Third time unlucky

New season of Cobra Kai on Netflix fails to captivate but the show is still packed with nostalgia and is a fun watch

Mary Mouser, left, and Ralph Macchio in a scene from Season 3 of Cobra Kai. (Photos © Netflix)

After the success of the first two seasons, the hit martial arts action drama Cobra Kai has permanently shifted from YouTube Premium to Netflix ahead of the highly anticipated launch of the third season as a New Year present for millions of Karate Kid franchise fans.

The last season of Cobra Kai ended with an epic high school showdown that left Miguel (Xolo Maridueña) injured and in a coma after being kicked over the balcony of a staircase by Robbie (Tanner Buchanan). The new season deals with the consequences of that as well as the struggles of main characters Daniel LaRusso (Ralph Macchio) and Johnny Lawrence (William Zabka) to find an answer to whether the lessons they are teaching students do more harm than good. Again, the show's creators provide us with a unique blend of formulas, from high action drama and romance to intentionally cheesy humour and a bunch of 80s references. The 10-episode new season is a short, easy binge. The storytelling quality remains strong and entertaining, and yes, there's still a tonne of well-choreographed action-packed fights.

Zabka returns as Johnny who continues being a hopeless guy stuck in the past but this time, he is especially down in the dumps as he feels responsible for Miguel's injuries and the reason a bad guy like Kreese (Martin Kove) has taken over his Cobra Kai dojo. Zabka has managed to give us a glimpse of both sides of Johnny's character, from a serious man who's trying to overcome the demons of his past to his comedic side as a low-tech goofy guy trying to be a real adult and learn how to function in the modern world. Meanwhile, Macchio does as good a job as Daniel, who is now struggling at keeping his family, business and his dojo together, however, without his mentor Miyagi -- who can help him realign -- he feels lost. So, Daniel decides to travel to Okinawa, the hometown of Miyagi, again to find a direction which will hopefully help him get back on track. Also, this time around, viewers get a chance to learn more about John Kreese's character as this season goes deeper into his past and reveals the roots of his ruthlessness.

Just like in previous seasons, the show still takes you down memory lane of nostalgia by pulling in old clips and footage from The Karate Kid movie series to help reinforce what's going on. This also helps provide context to some of the motivations as well as the struggles of the characters. There's also the introduction of a few new characters that will surprise and put a smile on the face of longtime fans of the franchise.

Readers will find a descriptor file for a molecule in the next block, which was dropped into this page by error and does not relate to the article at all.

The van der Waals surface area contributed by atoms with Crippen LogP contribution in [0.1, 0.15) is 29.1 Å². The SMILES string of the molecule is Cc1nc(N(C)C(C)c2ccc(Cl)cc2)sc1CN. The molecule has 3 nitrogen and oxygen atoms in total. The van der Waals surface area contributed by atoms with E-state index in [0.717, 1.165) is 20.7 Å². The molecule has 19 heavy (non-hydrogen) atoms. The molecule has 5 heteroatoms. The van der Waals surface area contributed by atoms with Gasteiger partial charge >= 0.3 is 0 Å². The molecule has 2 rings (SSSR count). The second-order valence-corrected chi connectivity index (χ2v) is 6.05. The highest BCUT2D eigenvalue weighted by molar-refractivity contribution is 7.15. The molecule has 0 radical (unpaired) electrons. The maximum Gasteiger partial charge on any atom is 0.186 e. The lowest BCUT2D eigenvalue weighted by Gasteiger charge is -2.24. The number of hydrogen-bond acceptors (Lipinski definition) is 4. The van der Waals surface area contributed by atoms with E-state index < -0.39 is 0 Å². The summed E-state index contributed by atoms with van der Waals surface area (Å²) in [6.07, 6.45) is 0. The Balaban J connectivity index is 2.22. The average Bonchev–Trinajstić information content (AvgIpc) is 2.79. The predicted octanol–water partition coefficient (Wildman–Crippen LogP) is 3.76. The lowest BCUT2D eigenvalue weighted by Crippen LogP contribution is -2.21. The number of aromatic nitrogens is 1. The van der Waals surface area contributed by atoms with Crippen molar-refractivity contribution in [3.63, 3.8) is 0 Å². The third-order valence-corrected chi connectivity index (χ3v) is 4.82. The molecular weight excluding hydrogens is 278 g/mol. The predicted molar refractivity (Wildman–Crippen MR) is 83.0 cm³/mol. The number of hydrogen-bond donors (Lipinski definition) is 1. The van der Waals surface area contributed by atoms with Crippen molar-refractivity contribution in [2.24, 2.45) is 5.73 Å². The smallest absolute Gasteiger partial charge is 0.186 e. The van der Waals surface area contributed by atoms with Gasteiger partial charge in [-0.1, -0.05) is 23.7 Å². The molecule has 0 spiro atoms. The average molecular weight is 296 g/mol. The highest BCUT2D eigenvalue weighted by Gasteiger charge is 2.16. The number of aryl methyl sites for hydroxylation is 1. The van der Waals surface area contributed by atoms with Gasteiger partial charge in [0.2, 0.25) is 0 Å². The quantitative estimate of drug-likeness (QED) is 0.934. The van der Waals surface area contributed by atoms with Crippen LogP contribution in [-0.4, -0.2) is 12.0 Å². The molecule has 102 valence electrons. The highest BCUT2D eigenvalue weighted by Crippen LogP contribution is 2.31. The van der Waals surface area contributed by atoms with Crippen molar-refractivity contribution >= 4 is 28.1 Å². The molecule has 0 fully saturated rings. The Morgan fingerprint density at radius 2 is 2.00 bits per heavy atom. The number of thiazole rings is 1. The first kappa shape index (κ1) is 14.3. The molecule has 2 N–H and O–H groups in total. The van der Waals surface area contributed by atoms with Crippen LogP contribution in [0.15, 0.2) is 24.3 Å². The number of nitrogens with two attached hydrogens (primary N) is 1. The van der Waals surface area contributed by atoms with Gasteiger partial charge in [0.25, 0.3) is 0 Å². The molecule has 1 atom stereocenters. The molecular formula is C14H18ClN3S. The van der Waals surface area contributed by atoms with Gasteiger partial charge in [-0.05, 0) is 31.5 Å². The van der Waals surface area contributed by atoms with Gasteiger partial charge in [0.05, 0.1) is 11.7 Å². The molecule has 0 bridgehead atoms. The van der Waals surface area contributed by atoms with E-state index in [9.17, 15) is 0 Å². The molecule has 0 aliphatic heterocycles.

I feel like we have quite a few storylines going on in the new season of Cobra Kai, and while it's still an entertaining watch it feels as if it is being pulled in too many directions. This is especially true in the first half of the season with storylines ranging from Johnny and Daniel; the circumstances of Robbie who's on the run; what happened with the two dojos and how the kids are now divided; Sam (Mary Mouser) and her phobia since the school brawl; and the drama that is life in high school. There are too many things going on and it seems the show does not know where to focus. When the second half of the season finally seems to settle a bit and have some focus, the remaining storylines end abruptly, which is quite frustrating as viewers spend 10 episodes waiting for a climax that doesn't arrive. It seems as if everything was mostly a set-up for a fourth season which is still quite a while away.

Johnny feels responsible for Miguel's injuries. (Photo: NETFLIX)

  • Cobra Kai
  • Starring William Zabka, Ralph Macchio, Xolo Maridueña
  • Created by Josh Heald, Jon Hurwitz, and Hayden Schlossberg
  • Now streaming on Netflix
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